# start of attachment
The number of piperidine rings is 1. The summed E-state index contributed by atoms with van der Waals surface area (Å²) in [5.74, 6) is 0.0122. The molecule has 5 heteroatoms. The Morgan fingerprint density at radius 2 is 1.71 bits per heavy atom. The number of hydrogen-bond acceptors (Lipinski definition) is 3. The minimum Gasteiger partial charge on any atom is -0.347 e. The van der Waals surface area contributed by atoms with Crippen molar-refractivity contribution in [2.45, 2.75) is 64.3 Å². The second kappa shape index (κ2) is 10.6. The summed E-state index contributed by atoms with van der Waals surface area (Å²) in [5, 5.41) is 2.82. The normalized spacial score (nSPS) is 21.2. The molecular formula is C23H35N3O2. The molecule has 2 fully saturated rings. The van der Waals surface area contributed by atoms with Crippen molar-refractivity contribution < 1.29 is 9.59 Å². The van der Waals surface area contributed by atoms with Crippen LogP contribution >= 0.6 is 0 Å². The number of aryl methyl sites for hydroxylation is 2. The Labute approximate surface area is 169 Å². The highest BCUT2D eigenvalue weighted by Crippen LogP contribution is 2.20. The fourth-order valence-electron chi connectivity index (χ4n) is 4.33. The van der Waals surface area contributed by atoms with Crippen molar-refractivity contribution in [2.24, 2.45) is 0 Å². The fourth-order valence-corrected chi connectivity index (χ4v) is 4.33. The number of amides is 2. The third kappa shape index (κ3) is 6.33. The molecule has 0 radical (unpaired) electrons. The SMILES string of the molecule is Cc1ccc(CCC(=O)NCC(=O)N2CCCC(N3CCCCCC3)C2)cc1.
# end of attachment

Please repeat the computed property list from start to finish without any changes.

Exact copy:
The number of piperidine rings is 1. The summed E-state index contributed by atoms with van der Waals surface area (Å²) in [5.74, 6) is 0.0122. The molecule has 5 heteroatoms. The Morgan fingerprint density at radius 2 is 1.71 bits per heavy atom. The number of hydrogen-bond acceptors (Lipinski definition) is 3. The minimum Gasteiger partial charge on any atom is -0.347 e. The van der Waals surface area contributed by atoms with Crippen molar-refractivity contribution in [2.45, 2.75) is 64.3 Å². The second kappa shape index (κ2) is 10.6. The summed E-state index contributed by atoms with van der Waals surface area (Å²) in [5, 5.41) is 2.82. The normalized spacial score (nSPS) is 21.2. The molecular formula is C23H35N3O2. The molecule has 2 fully saturated rings. The van der Waals surface area contributed by atoms with Crippen molar-refractivity contribution < 1.29 is 9.59 Å². The van der Waals surface area contributed by atoms with Crippen LogP contribution >= 0.6 is 0 Å². The number of aryl methyl sites for hydroxylation is 2. The Labute approximate surface area is 169 Å². The highest BCUT2D eigenvalue weighted by Crippen LogP contribution is 2.20. The fourth-order valence-electron chi connectivity index (χ4n) is 4.33. The van der Waals surface area contributed by atoms with Crippen molar-refractivity contribution in [2.24, 2.45) is 0 Å². The fourth-order valence-corrected chi connectivity index (χ4v) is 4.33. The number of amides is 2. The third kappa shape index (κ3) is 6.33. The molecule has 0 radical (unpaired) electrons. The SMILES string of the molecule is Cc1ccc(CCC(=O)NCC(=O)N2CCCC(N3CCCCCC3)C2)cc1.